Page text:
Growing Morning Glory
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Our garden is pretty sad at this point of the season. Thankfully we planted morning glory on a manageable trellis early this past spring.
The blossoms unfurl from spiral buds early each day.
It’s grown into a beautiful giant, with dozens of blossoms greeting us every morning. See how thick the vines have grown at the base? (That’s my dog’s tail on the left if you’re wondering.)
Now is the time to observe the garden and consider where you have blank spaces or areas you want to spruce up for the next growing season. Have a bare spot in the yard? Are you thinking about beginning a hedge or creating border? With winding, reaching vines growing upwards of 15-20 feet per season, Morning Glories are an excellent choice for covering a fence or trellis.
I think I could probably sit and watch the vines as they grow, curling and creeping.
Left alone, Morning Glory will reseed from year to year. Watch out, they can be invasive. So be careful where you choose to plant them. We planted ours on a trellis separated enough from the rest of the garden so it couldn’t overtake our other babies.
Morning Glory are easy to grow. They’re tolerant of poor soil and prefer full sun, and grow in a variety of colors; violets, pinks and white, among others. There’s even a night blooming moon flower that’s fun to watch too. Check your local garden centers for available varieties and information about growing Morning Glory in your zone.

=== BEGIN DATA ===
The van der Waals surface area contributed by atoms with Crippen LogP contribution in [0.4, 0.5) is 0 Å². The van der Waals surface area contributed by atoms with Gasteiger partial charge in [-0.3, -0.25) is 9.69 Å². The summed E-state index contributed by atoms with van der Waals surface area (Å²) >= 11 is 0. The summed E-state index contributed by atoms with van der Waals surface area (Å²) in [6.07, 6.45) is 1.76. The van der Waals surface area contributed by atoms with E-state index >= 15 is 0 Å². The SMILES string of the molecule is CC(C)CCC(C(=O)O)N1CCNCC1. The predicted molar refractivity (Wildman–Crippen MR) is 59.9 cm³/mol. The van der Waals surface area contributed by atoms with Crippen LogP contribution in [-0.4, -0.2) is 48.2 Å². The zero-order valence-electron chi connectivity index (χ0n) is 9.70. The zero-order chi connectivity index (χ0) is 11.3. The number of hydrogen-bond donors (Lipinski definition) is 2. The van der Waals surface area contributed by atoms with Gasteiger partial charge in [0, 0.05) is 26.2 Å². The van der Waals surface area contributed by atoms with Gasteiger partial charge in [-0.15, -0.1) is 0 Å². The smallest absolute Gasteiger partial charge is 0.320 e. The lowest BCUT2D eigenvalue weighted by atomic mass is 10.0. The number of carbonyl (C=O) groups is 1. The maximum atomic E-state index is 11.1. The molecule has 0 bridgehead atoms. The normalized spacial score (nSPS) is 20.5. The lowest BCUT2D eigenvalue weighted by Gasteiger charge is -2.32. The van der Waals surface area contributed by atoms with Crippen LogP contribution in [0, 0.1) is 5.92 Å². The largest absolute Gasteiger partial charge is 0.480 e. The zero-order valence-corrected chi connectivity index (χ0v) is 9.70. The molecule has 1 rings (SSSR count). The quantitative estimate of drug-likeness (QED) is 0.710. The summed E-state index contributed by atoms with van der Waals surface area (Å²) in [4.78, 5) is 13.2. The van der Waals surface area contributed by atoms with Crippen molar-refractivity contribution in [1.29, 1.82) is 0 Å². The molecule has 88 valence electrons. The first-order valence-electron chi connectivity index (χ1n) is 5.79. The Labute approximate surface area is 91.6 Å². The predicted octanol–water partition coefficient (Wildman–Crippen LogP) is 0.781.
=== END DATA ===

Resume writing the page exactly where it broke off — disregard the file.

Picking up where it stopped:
I could handle an invasive plant that looks this lovely! I’ve tried growing these before but they’ve never really taken off…I think our yard has too much shade. I love our big shade trees when I’m sitting on the back deck, but it does make it difficult to grow certain plants. Maybe I’ll just sit and admire your post and photographs instead!
Morning glories remind me so much of my Grandmother! These are stunning, Amy. I need to remember to plant some this next Spring. Will you remind me please?
I have a white moonflower outside my bedroom window…I absolutely love it. There are so many blooms all summer long. I just hope it doesn’t freeze to death over the winter!
Beautiful, tricky here in England, spectacular in Greece.
These SHOULD be so simple to grow. Sigh. And yet. I envy you. Beautiful photos too.
I love the heavenly blue morning glories, and I’ve planted them a lot but they never came back the next year. I guess it was too cold for them in central Illinois